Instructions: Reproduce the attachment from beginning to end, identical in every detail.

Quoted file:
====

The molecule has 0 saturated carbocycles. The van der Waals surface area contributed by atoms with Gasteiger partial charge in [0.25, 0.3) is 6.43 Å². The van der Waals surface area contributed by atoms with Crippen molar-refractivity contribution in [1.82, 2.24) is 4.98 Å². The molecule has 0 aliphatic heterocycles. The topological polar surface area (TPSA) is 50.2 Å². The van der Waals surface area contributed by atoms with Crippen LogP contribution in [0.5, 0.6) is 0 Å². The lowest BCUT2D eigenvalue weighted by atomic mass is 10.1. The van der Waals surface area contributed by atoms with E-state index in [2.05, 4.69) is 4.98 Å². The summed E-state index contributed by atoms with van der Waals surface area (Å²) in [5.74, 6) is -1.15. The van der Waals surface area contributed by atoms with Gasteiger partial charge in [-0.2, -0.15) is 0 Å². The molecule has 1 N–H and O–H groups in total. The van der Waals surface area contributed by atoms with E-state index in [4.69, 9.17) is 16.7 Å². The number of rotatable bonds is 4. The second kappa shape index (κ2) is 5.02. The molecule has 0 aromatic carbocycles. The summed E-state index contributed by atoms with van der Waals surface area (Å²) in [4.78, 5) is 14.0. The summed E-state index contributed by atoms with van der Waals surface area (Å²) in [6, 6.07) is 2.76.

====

The molecule has 0 saturated carbocycles. The van der Waals surface area contributed by atoms with Gasteiger partial charge in [0.25, 0.3) is 6.43 Å². The van der Waals surface area contributed by atoms with Crippen molar-refractivity contribution in [1.82, 2.24) is 4.98 Å². The molecule has 0 aliphatic heterocycles. The topological polar surface area (TPSA) is 50.2 Å². The van der Waals surface area contributed by atoms with Crippen LogP contribution in [0.5, 0.6) is 0 Å². The lowest BCUT2D eigenvalue weighted by atomic mass is 10.1. The van der Waals surface area contributed by atoms with E-state index in [2.05, 4.69) is 4.98 Å². The summed E-state index contributed by atoms with van der Waals surface area (Å²) in [5.74, 6) is -1.15. The van der Waals surface area contributed by atoms with Gasteiger partial charge in [-0.2, -0.15) is 0 Å². The molecule has 1 N–H and O–H groups in total. The van der Waals surface area contributed by atoms with E-state index in [4.69, 9.17) is 16.7 Å². The number of rotatable bonds is 4. The second kappa shape index (κ2) is 5.02. The molecule has 0 aromatic carbocycles. The summed E-state index contributed by atoms with van der Waals surface area (Å²) in [4.78, 5) is 14.0. The summed E-state index contributed by atoms with van der Waals surface area (Å²) in [6, 6.07) is 2.76.